February is Low Vision Awareness Month. I am a person with low vision myself and I started this blog to bring more awareness to the low vision community. When you have low vision you are in between the blind and sighted world and it can be frustrating at times. Blindness is on a spectrum and every person with a vision impairment sees differently. There are those who are totally blind and there are those with usable vision.
When someone says they have low vision it usually means they have some usable vision but again you should ask the individual what they can or can’t see. For example i am totally blind in my right eye but i have some limited vision in my left eye. I have to use glasses with a very high prescription to help me have the limited vision that I have. The glasses do not restore my eyesight to 20/20.
Even with glasses;
- I can’t see much in the bright sunlight or in dim lighting. Bright lighting also makes my vision blurry.
- I can’t read regular size print.
- I can’t see curbs on the streets or steps especially when going down because i do not have depth perception.
- I can’t see small details because my eye does not focus well.
Due to these limitations I use a white cane when I am out on my own. The white cane helps me to detect curbs and drop offs such as steps as well as other objects in my path I may not see. The white cane helps me to let others know that i may not see them in my path and it helps me be safer when walking around. My glasses do help me see large print and i can see objects and people but it is very limited and changes depending on the situation. I do better in less crowded places. I can see more when there is a lot of contrast.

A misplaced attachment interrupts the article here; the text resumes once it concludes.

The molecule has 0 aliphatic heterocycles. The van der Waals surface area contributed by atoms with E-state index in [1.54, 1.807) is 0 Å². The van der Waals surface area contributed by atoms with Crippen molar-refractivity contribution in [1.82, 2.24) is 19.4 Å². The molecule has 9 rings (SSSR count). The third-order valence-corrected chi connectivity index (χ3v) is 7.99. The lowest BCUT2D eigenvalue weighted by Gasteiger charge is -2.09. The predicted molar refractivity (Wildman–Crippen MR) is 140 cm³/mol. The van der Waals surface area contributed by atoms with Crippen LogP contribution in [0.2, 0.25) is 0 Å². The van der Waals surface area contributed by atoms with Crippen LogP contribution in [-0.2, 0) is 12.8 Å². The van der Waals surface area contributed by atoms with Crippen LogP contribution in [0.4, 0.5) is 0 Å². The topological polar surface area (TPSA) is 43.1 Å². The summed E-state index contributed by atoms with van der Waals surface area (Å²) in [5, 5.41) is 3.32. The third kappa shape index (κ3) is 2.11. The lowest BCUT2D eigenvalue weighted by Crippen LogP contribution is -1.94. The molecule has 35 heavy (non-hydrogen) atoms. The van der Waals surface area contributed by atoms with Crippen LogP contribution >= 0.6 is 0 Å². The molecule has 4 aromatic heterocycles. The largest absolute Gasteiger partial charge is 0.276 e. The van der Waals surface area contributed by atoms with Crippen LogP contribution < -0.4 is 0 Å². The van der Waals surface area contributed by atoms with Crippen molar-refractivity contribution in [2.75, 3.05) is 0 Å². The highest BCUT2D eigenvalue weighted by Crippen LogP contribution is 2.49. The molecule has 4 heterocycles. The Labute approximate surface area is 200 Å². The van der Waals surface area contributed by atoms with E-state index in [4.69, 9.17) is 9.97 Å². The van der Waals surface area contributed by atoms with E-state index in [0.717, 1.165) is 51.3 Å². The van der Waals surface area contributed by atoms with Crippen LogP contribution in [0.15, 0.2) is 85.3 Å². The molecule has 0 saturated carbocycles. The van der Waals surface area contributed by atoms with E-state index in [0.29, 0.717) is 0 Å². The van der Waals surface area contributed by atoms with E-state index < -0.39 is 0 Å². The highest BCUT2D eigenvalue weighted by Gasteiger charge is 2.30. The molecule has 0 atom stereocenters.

Having low vision can be a complicated thing and even more complicated to explain to a fully sighted person. When you see someone with a white cane that is also wearing glasses or seems to have some vision please understand that their vision is limited and they need the white cane for safety reasons.
Many people with low vision struggle with being misunderstood by others because they seem to be sighted but the sighted public does not understand that their vision is limited. The Checkered Eye Project was born out of this frustration. Libby Thaw created this symbol to let others know she had low vision and now it is available for all to purchase as a more clear sign of vision impairment. It is a great tool to educate the public.
Please leave any questions you have about living with low vision below. I will be sharing more about my vision this coming April in a series of posts.